There are two fats that are essential to humans. Alpha linolenic (Omega 3) and linoleic (omega 6) are required in our diet because our bodies can’t make them. Other fats that are "conditionally essential" include, gamma-linolenic acid (an omega-6 fat), lauric acid (a saturated fat), and palmitoleic acid (a monounsaturated fat). Conditionally essential means that most people do not make enough for health. There are other omega fatty acids such as omega 7 and omega 9. They are not required in the diet but do play a role. (To a chemist, the omega followed by a number means that we start counting carbon atoms at the end of the carbon chain and the number is the point that we find the unsaturated spot. The unsaturated spot has what we call a “double bond” between the carbons instead of having hydrogen atoms attached.) Interesting to note, omega 7 break down products create “old person smell”.
Balance omega 3 and omega 6
In essence, the omega 3 and omega 6 play “yin and yang” roles. Omega 6’s are involved in inflammatory reactions in the body and omega 3’s are involved in anti-inflammatory reactions. Both are needed but there needs to be a balance. The current estimate of a proper balance is perhaps 4 parts omega 6 to one part omega 3. Scientists estimate that our prehistoric ancestors ate a diet that was closer to 2 to 1 or even 1 to 1 rather than 4 to 1. Scientists also estimate that most Americans eat a diet that may have as much as 60 times more omega 6 than necessary and not nearly enough omega 3. Most people have a ratio between 15 and 20 to 1.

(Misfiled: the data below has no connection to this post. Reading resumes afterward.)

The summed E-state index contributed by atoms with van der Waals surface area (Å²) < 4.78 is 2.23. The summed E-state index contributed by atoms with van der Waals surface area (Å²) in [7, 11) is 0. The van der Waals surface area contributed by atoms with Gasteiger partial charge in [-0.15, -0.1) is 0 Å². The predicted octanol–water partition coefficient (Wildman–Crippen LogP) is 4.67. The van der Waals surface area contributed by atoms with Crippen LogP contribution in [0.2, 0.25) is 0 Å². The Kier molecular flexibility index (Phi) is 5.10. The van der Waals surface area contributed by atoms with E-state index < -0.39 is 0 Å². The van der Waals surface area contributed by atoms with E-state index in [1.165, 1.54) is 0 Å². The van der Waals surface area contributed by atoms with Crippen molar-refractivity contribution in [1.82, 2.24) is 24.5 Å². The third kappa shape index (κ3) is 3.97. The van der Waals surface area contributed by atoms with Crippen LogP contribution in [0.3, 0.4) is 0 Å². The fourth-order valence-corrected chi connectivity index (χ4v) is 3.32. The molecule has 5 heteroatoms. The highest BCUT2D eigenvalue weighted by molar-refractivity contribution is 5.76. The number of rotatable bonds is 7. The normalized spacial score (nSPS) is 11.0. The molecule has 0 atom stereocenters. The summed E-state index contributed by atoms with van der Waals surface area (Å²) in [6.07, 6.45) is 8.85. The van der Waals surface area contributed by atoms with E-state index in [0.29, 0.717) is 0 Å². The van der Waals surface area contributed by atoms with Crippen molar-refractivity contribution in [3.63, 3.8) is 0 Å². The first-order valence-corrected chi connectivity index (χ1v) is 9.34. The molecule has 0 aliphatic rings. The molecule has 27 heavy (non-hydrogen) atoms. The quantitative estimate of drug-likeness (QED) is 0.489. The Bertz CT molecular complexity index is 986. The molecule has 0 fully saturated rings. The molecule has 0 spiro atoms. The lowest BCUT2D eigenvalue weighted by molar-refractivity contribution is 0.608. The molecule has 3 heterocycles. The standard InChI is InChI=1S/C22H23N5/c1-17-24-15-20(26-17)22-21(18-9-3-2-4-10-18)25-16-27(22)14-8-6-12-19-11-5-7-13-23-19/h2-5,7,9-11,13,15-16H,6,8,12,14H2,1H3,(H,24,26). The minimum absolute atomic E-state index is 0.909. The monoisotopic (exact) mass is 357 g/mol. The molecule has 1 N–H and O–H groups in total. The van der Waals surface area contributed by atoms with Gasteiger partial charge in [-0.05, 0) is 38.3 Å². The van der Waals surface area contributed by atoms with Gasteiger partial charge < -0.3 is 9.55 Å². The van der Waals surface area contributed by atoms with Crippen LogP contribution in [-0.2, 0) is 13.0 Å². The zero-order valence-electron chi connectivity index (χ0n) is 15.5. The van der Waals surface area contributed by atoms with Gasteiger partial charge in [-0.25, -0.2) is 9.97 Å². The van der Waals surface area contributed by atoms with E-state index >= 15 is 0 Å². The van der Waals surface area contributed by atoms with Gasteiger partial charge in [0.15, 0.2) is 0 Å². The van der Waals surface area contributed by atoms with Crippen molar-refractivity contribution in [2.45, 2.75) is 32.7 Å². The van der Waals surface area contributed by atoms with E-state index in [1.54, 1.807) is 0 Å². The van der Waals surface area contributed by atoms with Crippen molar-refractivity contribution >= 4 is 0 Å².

Consequences from too much omega 6
What is the consequence of so much omega 6? A huge problem is that omega 3 and omega 6 are processed by the same enzymes. That means they are competitive. In effect, excess omega 6 erases the potential benefit of omega 3. We end up with nothing to shut off inflammatory processes. Most disease has an underlying inflammatory component or even cause. This imbalance has been implicated in higher rates of diabetes, cancer, heart disease, stroke, arthritis and skin disorders.
Why so much omega 6?
Commonly used oils such as peanut, sesame, safflower, sunflower, canola, rice bran, and corn oil are heavy in omega 6. Also, most grains have a very high omega 6 content, the most obvious being wheat. Animals that eat grass or algae have fat that contains omega 3. That would mean grass fed herbivores (cattle, deer, etc.) and sea creatures (both algae eaters and the animals that eat them). Olive oil and flax oil are omega 3 heavy. Macadamia and avocado are also good sources. Grape seed oil, coconut oil and clarified grass-fed butter are good oils for high temperatures.
Omega 3 consumption is recommended by health organizations around the world. The public confusion seems to lie with omega 6. The clear solution is to avoid omega 6 as much as you can. Omega 6 is in so many food items that you will eat plenty no matter what you do.
photo by Dave Hutt, www.dmddigitalphoto.com